Thursday, July 13, 2006

Eighth Grade

OSR, Via Cassia

I was flying around in Google Earth again yesterday, looking at old haunts. The Overseas School of Rome (OSR), 811 Via Cassia, looks much as it did, from high up anyway. I thrived in that school, in that city.

I couldn't find Galeria, the hidden ghost town (emptied by the plague) I used to play in, near Lake Bracciano, where we once camped lakeside 24/7 for awhile (borrowed a sail boat), having given up the city apartment (Urners in transition).

In eighth grade, my last at OSR, two positive developments stand out: Dr. Gilespie, an MD but without a license to practice in Italy, taught our biology class instead, as if this were like medical school (way cool to learn bio from a real doctor, though hard on those prone to hypochondria); and Paul Henderson showed up (he was a part of that bio class).

Paul's dad had been managing a game park in Nigeria, and had now come to Rome, world headquarters for the FAO. Paul was this deep-voiced, muscular kid, who'd left a pet python behind, and knew how to snap his fingers real loud. He was an instant sensation, plus his family joined our Quaker meeting. His sister was likewise a bombshell.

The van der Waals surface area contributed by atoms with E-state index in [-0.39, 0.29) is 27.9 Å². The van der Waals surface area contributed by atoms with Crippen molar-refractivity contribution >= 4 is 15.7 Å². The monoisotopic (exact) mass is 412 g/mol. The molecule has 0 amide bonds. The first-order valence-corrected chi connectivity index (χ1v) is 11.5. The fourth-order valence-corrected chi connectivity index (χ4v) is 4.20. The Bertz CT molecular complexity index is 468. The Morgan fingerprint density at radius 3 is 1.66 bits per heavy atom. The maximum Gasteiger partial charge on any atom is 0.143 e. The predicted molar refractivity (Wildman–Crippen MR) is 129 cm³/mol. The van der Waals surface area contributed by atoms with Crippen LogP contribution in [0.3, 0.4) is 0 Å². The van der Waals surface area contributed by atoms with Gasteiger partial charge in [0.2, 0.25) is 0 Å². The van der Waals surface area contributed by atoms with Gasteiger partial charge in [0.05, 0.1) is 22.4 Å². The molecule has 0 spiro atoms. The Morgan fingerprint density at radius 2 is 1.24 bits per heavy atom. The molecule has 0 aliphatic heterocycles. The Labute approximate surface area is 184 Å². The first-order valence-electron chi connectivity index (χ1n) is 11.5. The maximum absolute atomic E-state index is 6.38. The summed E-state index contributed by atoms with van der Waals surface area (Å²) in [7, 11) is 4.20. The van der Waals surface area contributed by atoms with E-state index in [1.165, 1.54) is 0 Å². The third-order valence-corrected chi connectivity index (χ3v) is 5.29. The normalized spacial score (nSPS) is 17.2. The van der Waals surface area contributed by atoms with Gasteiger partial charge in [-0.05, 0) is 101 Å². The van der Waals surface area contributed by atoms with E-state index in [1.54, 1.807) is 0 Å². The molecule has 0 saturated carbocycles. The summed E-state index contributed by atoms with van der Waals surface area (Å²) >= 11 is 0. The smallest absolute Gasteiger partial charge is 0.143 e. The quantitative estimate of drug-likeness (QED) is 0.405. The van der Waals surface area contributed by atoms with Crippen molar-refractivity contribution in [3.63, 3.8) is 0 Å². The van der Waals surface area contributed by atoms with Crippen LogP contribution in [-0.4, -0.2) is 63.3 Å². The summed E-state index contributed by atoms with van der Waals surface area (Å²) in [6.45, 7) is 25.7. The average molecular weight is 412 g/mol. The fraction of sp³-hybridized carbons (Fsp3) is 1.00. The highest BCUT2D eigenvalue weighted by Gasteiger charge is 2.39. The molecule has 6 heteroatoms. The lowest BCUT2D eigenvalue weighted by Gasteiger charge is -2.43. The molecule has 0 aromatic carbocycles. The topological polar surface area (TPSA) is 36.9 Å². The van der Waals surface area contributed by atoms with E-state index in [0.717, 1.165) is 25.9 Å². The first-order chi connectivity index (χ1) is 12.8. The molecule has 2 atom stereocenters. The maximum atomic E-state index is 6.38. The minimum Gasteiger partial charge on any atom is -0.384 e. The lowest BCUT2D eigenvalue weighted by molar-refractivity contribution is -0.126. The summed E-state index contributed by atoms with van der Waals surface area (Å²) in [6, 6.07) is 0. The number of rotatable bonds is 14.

Mom had been our cub scout den mother, though we were transitioning to Hayden Dunn's dad for weblos. I can't remember if Paul joined our company (Mahlon, Joe, Kijoon...). Joe's mom and Mr. Dunn actually ended up getting married. Joe was from Texas, Beaumont, as I recall.

That summer, my parents headed an AFSC work camp in Ramallah, a town near Jerusalem. The idea was to get an international cast (some through Beirut) mixing with local Palestinians, and having some "hard fun" together, blasting this community swimming pool out of solid rock.

Then we moved to a kibbutz near Bethlehem and listened to guest speakers from the Knesset and so on. This was 1972 (at the time of Fischer vs. Spassky) and the situation hadn't yet deteriorated to the point it has now. Even then, it was hard to get Israelis and Palestinians to do anything fun together, and only the internationals were able to immerse themselves in both camps.

For a 14 year old, this was all very educational, plus breaking those rocks with a sledge hammer, wheel-barrowing them to a discard pile, eating goat, ice cream at Rukab's, had made me more muscular, like Paul.

Another Paul story: we were walking along Viale Parioli one day, with Trisha-the-dog, when a car slammed into another one and flipped over, right near us. I stood dumbfounded, slowly processing what had just happened. Paul, on the other hand, shouted "hold this!" (the dog's leash) and immediately ran to the flipped car, to see if he might be of assistance. I was thinking "wow, and he's only in eighth grade."

I've lost touch with Paul. Mahlon phoned me some years ago, now with American Express. I flew over Ramallah this morning, looking for the swimming pool, but couldn't get my bearings. I never saw it finished. By the start of 9th grade, I was in Bradenton, Florida at Southeast High, with the Philippines soon to follow.